According to the Lord, the answer is yes. For God, too few are saved. I cannot remember where I heard this, but Mother Teresa was once asked by a group of reporters, “How many people go to Heaven?” The answer she gave was a shock to all those around her. She said, “Very few.” One reporter, looking a bit confused, asked, “How few…one out of ten?” Mother just shook her head in the negative. Insisting, the reporter continued, “One out of a hundred?” Again, Mother Teresa just shook her head. There was only silence. The reporters looking at one another were in dismay. Finally, she spoke: God is not a Mathematician. To save all mankind but to lose one soul is too many for him! You must remember, God is not a Mathematician. God is our Father!
Are only a few saved? Let us be honest with one another. It is better for us to assume the answer is “yes”. It is a sin to presume salvation (CCC 2092). What does this mean? We must compete well. We must finish the race. We must be faithful to the commandment of the Lord, “Go, throughout the world, baptizing in the name of the Father, and of the Son, and of the Holy Spirit” (Mt 28:19). Let us continue to work and strive (reach out) so that we do not lose a single soul to the devil. We spend so much time talking nonsense, talking gossip, asking about the weather but we refuse to ask the important questions. “When was the last time you went to Confession? I invite you, let’s go together.” This is an important question. “When did Christopher Columbus discover America?” is not an important question! It is an interesting question, but not an important question. “Who am I?” is an important question. “Who is the President of the United States” is an interesting question, but not an important one. “Who is God?” is the most important question we could ever ask. And thank God, the answer has been given to us by his Son.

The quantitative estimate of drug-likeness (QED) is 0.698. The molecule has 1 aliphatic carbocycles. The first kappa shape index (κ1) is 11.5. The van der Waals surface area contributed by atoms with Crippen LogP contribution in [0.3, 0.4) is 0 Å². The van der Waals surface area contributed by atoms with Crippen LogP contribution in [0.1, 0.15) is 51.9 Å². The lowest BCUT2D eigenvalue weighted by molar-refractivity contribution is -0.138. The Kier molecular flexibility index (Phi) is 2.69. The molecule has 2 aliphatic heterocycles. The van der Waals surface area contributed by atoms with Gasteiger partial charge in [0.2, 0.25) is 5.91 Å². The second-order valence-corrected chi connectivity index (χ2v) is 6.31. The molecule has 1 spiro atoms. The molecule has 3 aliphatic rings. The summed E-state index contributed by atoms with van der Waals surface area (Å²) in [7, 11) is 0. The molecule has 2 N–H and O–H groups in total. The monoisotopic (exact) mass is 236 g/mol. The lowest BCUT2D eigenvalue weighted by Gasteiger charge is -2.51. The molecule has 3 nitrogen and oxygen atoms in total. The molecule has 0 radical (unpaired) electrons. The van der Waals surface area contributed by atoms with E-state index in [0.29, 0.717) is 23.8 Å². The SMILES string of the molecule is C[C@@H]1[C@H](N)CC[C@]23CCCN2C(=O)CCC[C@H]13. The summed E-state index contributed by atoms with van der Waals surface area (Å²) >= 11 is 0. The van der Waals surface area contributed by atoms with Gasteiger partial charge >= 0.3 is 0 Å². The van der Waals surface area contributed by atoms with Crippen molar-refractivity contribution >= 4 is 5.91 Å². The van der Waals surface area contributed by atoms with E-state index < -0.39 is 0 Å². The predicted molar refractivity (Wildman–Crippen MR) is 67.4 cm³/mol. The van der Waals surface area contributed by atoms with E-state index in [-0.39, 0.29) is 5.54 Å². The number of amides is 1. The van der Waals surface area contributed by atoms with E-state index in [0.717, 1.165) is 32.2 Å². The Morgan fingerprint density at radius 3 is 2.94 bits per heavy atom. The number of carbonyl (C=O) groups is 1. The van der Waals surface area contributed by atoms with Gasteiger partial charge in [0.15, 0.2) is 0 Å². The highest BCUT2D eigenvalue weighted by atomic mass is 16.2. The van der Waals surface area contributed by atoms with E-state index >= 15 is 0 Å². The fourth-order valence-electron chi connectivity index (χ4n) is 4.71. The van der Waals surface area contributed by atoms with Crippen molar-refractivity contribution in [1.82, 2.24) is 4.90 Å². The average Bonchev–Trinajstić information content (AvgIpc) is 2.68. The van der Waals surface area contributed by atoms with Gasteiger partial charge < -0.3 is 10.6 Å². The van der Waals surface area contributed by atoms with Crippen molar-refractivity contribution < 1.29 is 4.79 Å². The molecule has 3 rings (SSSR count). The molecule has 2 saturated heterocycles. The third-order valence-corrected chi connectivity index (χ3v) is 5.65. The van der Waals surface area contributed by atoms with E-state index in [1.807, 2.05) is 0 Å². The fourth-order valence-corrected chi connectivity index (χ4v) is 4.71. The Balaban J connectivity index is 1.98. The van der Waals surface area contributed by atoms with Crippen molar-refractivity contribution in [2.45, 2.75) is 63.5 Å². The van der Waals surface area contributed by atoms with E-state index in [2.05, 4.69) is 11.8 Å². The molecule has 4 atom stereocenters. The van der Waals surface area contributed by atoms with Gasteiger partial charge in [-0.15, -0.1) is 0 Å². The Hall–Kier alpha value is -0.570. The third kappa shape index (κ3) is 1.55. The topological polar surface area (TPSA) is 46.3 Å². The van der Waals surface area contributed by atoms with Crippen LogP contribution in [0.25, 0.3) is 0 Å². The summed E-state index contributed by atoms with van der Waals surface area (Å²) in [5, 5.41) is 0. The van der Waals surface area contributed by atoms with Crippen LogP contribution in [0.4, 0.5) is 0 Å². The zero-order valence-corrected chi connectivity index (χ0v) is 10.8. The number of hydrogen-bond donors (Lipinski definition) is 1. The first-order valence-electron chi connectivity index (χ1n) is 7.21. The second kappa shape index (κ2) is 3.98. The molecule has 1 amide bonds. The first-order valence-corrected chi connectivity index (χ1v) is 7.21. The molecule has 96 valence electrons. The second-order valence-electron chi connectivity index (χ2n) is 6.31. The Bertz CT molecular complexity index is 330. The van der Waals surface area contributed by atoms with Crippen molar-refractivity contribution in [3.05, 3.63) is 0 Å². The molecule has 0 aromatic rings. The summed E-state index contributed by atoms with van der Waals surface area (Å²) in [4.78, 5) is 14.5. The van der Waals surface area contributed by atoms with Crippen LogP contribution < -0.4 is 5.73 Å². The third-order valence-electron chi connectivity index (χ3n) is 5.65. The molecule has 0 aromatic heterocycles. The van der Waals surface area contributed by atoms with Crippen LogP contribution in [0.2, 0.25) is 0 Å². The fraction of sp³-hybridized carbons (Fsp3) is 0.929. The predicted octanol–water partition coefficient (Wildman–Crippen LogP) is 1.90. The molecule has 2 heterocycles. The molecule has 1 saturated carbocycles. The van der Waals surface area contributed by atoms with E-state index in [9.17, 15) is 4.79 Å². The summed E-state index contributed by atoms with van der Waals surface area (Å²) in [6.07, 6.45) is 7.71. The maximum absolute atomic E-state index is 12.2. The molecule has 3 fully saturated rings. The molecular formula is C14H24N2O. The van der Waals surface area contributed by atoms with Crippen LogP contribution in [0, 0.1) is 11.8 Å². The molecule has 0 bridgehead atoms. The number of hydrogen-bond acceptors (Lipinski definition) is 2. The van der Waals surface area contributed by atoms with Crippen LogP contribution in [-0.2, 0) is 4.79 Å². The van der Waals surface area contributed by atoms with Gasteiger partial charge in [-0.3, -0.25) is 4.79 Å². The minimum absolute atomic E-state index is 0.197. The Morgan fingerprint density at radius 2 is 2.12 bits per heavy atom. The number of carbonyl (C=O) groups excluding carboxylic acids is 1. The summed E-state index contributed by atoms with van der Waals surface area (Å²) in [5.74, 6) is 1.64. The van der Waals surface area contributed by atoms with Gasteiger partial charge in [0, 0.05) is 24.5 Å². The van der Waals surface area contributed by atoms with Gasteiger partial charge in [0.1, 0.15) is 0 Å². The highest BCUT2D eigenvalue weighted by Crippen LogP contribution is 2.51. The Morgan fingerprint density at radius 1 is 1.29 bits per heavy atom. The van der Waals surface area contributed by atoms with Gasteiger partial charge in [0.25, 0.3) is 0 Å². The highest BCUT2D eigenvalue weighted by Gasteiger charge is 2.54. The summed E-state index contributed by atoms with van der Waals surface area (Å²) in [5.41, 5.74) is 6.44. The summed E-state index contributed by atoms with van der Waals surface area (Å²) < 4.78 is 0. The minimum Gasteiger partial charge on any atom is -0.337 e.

Why are these important questions? Simple: They relate to my life and my salvation. These questions, once asked, will determine my life, happiness and peace. It is a remarkable fact that these questions are seldom asked. “Lord, open the door for us.” He will reply, “I do not know where you are from.” I do not know you and you do not know me!
“After the master of the house has arisen and locked the door…” Christ has died. Christ is risen. Christ will come again! Every Sunday we hear these words. These words are a response to the greatest mystery of our Faith: Take this all of you and eat it. This is my body which will be given up for you. Take this all of you and drink from it. This is my blood. Do this in memory of me.”
In summary: This is for you. Do this for me. The Lord takes his body, breaks his body and gives his body to the world. The Lord demands from us what he gives to us: Take. Break. Give.
“The Lord is faithful to all his words” (Ps 145:13c). These are the words of Christ. This is the life of Christ. This is the life of the Saints. This is the life that was meant for me.
Let us ask God to illuminate our hearts and minds to the knowledge of His Son, His Word that reveals His mystery; His Word that became flesh for the life of the world. We could never fit through the narrow gate to save our lives! Christ can. Let us become like Him in word and in flesh. So that he may know who we are and where we come from.